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Indian central bank cuts growth forecast to 7.1%

Wary of impact of demonetization, RBI surprises by holding policy rate steady

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People walk past the Reserve Bank of India head office in Mumbai.   © Reuters

MUMBAI/NEW DELHI -- In its first monetary policy review since the shock demonetization of high-denomination bank notes a month ago, India's central bank on Wednesday kept the benchmark interest rate unchanged at 6.25% and slashed its economic growth forecast for the current fiscal year to 7.1% from 7.6%, citing short-term disruptions in economic activity and demand compression.

Ahead of the announcement, many expected the Reserve Bank of India's Monetary Policy Committee, led by Gov. Urjit Patel, to lower the repo rate -- or key lending rate -- by 25 basis points, given the post-demonetization cash crunch that threatens to impede the growth of the world's fastest growing major economy.

This was the RBI's first policy review since Prime Minister Narendra Modi stunned the nation on Nov. 8 by announcing a ban on 500- and 1,000-rupee bank notes. The move -- part of a crackdown on black money, or unaccounted-for wealth -- rendered unusable 86% of the money in circulation by value, precipitating a liquidity crunch in the cash-heavy economy.

Rationale behind status quo

The RBI said all six committee members voted to keep the rate unchanged, citing their concern about "heightened uncertainty" due to external factors. 

"Globally, the imminent tightening of monetary policy in the U.S. is triggering bouts of high volatility in financial markets, with the possibility of large spillovers that could have macroeconomic implications for EMEs [emerging market economies]," the central bank said in a statement.

The RBI appears to be waiting for the dust to settle in the wake of the currency ban before making any big moves. It noted that post-demonetization supply disruptions may drag down growth this year, but added that the situation needs to be analyzed more carefully before drawing any conclusions about the full effects and length of those disruptions.

The central bank said short-term developments that have an outsize influence on the outlook warrant caution when setting the monetary policy stance. "If the impact is transient, as widely expected, growth should rebound strongly," said the RBI, which cut its gross value-added growth forecast for the current financial year ending March 2017 by 50 basis points to 7.1%.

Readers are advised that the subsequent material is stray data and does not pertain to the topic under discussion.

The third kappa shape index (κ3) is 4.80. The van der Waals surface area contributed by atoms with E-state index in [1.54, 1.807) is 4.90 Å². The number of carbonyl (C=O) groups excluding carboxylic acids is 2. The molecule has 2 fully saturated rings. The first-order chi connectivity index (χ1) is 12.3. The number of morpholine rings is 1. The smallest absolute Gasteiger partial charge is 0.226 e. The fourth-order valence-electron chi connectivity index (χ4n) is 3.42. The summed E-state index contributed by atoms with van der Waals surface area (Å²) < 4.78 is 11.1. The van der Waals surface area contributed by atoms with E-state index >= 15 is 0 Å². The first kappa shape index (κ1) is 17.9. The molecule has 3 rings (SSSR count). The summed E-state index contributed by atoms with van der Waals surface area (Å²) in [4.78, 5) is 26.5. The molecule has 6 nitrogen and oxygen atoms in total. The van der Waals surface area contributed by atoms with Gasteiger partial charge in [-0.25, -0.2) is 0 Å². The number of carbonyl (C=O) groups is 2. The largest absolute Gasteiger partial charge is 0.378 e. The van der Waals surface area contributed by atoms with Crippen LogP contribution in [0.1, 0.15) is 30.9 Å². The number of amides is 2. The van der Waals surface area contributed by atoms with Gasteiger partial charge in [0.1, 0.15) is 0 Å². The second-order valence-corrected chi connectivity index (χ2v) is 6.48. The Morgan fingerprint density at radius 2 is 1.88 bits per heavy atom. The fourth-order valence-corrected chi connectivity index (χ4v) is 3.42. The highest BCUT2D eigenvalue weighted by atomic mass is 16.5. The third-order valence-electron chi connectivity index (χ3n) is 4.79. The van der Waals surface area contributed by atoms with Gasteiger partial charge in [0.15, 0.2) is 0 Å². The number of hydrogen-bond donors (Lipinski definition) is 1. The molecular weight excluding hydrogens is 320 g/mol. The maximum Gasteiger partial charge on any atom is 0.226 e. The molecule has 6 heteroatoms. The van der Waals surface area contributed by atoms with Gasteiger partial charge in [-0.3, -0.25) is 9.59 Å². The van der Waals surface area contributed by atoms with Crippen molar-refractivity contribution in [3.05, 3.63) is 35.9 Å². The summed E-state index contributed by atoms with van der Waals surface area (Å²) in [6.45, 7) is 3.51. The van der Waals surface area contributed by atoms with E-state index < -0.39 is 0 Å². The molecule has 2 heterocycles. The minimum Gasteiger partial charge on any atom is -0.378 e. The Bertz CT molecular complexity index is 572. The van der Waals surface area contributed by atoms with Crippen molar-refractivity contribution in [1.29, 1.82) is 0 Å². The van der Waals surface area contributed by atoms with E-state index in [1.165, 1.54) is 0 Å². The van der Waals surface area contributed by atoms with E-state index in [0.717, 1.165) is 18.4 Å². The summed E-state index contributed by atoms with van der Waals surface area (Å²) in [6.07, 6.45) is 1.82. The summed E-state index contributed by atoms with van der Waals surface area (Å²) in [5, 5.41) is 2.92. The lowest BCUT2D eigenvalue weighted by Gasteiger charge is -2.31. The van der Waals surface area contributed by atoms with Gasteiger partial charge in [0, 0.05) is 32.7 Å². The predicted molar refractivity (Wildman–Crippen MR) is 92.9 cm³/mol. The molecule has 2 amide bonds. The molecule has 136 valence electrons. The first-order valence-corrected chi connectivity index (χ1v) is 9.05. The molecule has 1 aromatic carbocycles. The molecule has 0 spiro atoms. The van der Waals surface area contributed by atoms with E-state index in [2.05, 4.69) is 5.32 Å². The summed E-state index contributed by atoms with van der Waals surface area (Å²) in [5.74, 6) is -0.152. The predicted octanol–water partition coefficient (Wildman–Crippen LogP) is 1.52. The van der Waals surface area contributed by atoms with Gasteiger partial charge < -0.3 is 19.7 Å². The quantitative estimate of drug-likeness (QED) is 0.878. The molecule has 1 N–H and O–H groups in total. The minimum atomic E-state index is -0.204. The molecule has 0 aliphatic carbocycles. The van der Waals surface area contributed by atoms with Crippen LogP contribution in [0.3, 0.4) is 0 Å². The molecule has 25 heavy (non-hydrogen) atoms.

Patel told a press conference that the committee felt it was important to achieve the inflation targets of 5% for the last quarter of the current fiscal year and 4% -- plus or minus 2% -- for the medium term. "This assumes critical importance in view of the stickiness in inflation, excluding food and fuel."

London-based research consultancy Capital Economics commented that it was not expecting rates to stay put. "Having previously shown that it was willing to prioritize growth even at the risk of missing targets for inflation, the RBI's decision today to keep interest rates on hold despite the downside risks created by demonetization comes as a surprise," it said.

RBI on currency ban

Patel said the demonetization decision was "not taken in haste but after detailed deliberations." He said the central bank and the government were aware the move would create difficulties for the public at large, and that "all dispensations were put into place to ensure that the period for disruption is the minimal."

The RBI said 11.55 trillion rupees ($170.9 billion) worth of banned notes have been deposited in banks since the demonetization move. People can deposit the notes into their bank accounts until Dec. 30.

A recent report by the State Bank of India says that excluding money already in banks, 15.4 trillion rupees worth of high-denomination notes were in circulation as of Nov. 9.

Meanwhile, the RBI on Wednesday gave a boost to banks by announcing that from Dec. 10, it was ending the 100% incremental cash reserve ratio requirement imposed after demonetization as part of a liquidity management operation to handle the return of the banned notes into the system. The move will lend liquidity to the market, said Kuntal Sur, partner at PwC India.

The rupee has taken a bit of a hit from the rate decision. After the announcement at 2:30 p.m., local time, the Indian currency was trading at 67.94 against the dollar, down from the previous close of 67.90. The BSE Sensex ended at 26,236.87, down about 156 points, or 0.6%.

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